The featured image shows the beautiful Spinning wheel with a wooden Parrot and the omnipresent and multipurpose utensil Lota ( do read my blog  http:.// titled LOTA).

The weaving artisans of Rajasthan convert the fluffy cotton snow balls into beautiful pieces of textile or art.

brilliant colours
A blast of colour woven by the magical Artisans

Pictures of the master crafstman  were taken near the village of Ranaser near Kichan , Rajasthan.

He sets up the spinning wheel and warping machine in his courtyard to take advantage of the glorious Winter Sun.

the spinning wheel
Getting Organized

The cotton is dyed into colours and then woven into fabric on this PitLoom. Observe the beautiful rope in the foreground.

The Pit loom

The Lovely Eco friendly Barn and Home made from twigs and mud.

the eco friendly home
Organic Home and Barn

The Weaver or Artisan above lives in the harsh and arid Desert of Rajasthan located between Phalodi and Jodhpur .



The Mandor Gardens are home not only to Beautiful Monuments ( do see my previous blogs Magnificent Mandor and Amazing Mandor ) but to these gorgeous flowers as well.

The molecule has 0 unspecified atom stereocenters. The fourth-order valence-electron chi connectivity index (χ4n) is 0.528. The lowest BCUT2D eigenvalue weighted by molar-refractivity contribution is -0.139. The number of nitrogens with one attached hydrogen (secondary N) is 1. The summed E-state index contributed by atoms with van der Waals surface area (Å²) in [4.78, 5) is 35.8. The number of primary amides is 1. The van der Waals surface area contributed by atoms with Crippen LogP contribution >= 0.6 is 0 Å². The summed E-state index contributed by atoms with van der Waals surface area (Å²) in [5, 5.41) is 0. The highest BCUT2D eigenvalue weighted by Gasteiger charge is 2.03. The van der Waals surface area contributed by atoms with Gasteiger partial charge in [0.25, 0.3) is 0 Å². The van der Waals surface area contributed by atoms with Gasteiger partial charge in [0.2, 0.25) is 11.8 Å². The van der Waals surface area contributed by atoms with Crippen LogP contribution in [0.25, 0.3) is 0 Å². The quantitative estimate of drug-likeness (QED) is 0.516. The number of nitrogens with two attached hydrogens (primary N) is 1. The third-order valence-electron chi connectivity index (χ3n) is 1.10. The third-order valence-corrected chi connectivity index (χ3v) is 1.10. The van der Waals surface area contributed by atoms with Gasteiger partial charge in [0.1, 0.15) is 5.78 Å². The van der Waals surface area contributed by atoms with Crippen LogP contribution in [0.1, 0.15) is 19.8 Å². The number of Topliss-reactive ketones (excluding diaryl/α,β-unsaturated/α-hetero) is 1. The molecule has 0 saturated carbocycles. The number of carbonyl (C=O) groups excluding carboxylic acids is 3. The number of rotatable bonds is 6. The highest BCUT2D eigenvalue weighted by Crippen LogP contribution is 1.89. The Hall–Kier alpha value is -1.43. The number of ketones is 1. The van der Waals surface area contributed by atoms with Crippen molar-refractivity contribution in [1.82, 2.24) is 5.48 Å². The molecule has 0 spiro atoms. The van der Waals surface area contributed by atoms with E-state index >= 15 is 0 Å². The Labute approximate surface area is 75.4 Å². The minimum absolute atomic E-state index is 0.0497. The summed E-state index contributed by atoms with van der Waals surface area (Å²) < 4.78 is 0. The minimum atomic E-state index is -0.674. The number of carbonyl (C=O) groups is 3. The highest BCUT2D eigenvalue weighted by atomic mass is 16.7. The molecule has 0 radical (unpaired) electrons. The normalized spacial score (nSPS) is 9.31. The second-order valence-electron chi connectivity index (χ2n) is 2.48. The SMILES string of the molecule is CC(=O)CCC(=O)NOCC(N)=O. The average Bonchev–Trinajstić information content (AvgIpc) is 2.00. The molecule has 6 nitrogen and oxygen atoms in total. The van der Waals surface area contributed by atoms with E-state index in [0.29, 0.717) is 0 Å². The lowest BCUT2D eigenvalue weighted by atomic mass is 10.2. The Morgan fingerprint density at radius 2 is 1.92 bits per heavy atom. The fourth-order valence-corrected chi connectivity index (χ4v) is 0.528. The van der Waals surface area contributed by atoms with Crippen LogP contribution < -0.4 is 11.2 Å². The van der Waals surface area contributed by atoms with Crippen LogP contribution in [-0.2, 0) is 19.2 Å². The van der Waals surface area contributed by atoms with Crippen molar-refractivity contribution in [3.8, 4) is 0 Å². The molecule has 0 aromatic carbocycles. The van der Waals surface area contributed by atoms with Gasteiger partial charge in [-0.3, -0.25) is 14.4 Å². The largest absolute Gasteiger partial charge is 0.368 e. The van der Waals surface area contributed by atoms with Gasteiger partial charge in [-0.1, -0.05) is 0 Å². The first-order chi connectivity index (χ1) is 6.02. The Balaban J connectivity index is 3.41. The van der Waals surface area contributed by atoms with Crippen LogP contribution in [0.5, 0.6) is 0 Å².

An Egret in flight  and Water Hen ( foreground)  share space with these wondrous flowers which inhabit the waterways at The Mandor Gardens.

waterhen and egret in flight
The Lotus Waterways of Mandor

A close up reveals the Dinner Plate sized leaves which provide shelter to Fish and other aquatic animals.

They in turn attract water birds like Egrets and Herons for whom they are  food under the dinner plate.

The Flowers rise above the water levels with the rising Sun. One lotus is still struggling to make space for itself.

baby pink.jpg
Baby Pink Lotuses

This architects of the past were probably inspired by the Lotus while creating this memorial to the Kings and Queens of Marwar.

the inverted lotus
Mandor architecture Inspired by the Lotus

Besides the baby Pink Lotuses there are many which are Purely White and have not even a tinge of Pink.

water hen and lotuses
Snow White Lotuses

The buds of the Lotus emerge from the water supported by sinuous stalks and bloom as the Sun rises.

the bud amongst leaves
A Solitary Bud

This post was created at the request of a fellow blogger.Thus keep sending your views as the interaction inspires to seek and search for beauty in our surroundings.